Pasticciotti at Court Pastry Shop: Founded 1948 in Cobble Hill, Court Pastry is like a magic passageway to the baked goods of old Naples. Pasticciotti are little pies that once delighted the attendees at saint’s festivals, as indicated by the pastry cross on top. Now we can enjoy them year-round, known in English these days as “crosses.” They’re filled with sweetened ricotta with a texture something like Italian cheesecake, scented with orange peel that reminds us how close Naples is to the citrus groves of the Sorrento Peninsula. 298 Court Street, between Douglass and Degraw streets, Cobble Hill
Fern root noodles at Sanshi Rice Noodle: Quick, what comes to mind when you think of ferns? Delicate fronds trembling in the breeze with the faint smell of wet earth? It’s exactly what Chinese fern root noodles (jue gen fen) taste like. They are best when not overdressed, but with a slight application of spicy and vinegary flavors, which is just what has been done at sleeper Yunnanese Sanshi Noodle House. 118 Second Avenue, at East Seventh Street, East Village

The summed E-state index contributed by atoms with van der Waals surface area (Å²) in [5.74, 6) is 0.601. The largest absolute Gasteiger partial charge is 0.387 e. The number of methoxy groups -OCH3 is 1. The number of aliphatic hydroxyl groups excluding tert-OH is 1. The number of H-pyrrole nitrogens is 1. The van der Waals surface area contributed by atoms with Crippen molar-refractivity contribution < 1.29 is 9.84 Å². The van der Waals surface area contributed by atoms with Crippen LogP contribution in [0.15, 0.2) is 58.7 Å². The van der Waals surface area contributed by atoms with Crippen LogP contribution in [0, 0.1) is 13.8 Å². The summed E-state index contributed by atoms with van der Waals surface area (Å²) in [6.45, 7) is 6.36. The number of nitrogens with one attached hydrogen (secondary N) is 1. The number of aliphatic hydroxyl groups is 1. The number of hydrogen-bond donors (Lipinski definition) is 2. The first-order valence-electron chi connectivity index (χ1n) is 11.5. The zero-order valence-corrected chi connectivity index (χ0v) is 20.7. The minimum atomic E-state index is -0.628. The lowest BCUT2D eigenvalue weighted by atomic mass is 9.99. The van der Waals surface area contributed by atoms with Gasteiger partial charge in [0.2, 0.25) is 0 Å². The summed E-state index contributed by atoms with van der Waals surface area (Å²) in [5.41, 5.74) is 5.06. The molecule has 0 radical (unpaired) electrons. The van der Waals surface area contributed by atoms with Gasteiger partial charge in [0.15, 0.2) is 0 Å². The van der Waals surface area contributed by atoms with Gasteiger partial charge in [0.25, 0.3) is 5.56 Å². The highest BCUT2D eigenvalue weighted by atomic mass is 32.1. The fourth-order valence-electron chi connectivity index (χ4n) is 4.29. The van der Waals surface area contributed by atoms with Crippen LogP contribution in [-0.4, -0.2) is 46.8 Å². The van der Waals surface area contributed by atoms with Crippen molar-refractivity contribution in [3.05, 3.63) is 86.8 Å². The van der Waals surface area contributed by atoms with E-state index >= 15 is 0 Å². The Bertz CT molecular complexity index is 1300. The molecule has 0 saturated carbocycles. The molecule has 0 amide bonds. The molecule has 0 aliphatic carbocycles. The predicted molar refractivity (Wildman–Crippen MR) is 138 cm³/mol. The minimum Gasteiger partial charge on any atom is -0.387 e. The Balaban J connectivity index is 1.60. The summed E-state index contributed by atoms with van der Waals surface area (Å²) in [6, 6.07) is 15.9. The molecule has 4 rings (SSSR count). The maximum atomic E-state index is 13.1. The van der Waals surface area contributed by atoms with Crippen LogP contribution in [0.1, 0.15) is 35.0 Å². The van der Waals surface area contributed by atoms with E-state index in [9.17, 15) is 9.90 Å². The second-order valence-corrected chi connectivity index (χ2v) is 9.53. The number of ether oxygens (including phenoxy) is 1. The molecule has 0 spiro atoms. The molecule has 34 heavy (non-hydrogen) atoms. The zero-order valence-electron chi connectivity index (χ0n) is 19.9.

Pork roast at Kuttanadan: Beef, pork, and lots of seafood are the stars of the show at Kuttanadan, which is located on the border of Queens and Long Island and specializes in the food of Kerala on India’s southwest coast. The pork roast is a masala-rubbed dish, its terrain varied with chunks of fresh coconut meat. While it looks like it might be dryish, the dish rests in its rendered fat and every sliver of pork is chewy, pungent, and unforgettable. 248-54 Jericho Turnpike, between Commonwealth Boulevard and 91st Avenue, Floral Park
Sauteed spicy holy basil and minced pork at Nuaa Table: You wouldn’t know it by looking at the picture, but this dish highlights licorice-like basil, almost as a main ingredient, and it’s hot as hell with two kinds of chiles, including the small but incendiary bird’s eye variety. The savory and slightly sweet pork, coarsely ground, actually has a mellowing effect, and the fried egg gushing yellow is not only tasty, but beautiful to look at, like the sun rising over a rugged rocky landscape. 638 Bergen Street, at Vanderbilt Avenue, Prospect Heights
Chicken tabaka at Gulchatay: Chicken tabaka is a Georgian dish where the chicken is splayed and flattened with some bones removed like they also do it in Tuscany. It’s like the Caucasus Mountains answer to American fried chicken. Overflowing with garlic, the dish has been long adopted by Russian restaurants, where it is sometimes facetiously known as “road kill chicken.” At Gulchatay — a Central Asian restaurant in Homecrest, Brooklyn — a wonderful version of chicken tabaka is produced with crisp skin and enough garlic to make you woozy. 1915 Avenue U, between East 19th Street and Ocean Avenue, Homecrest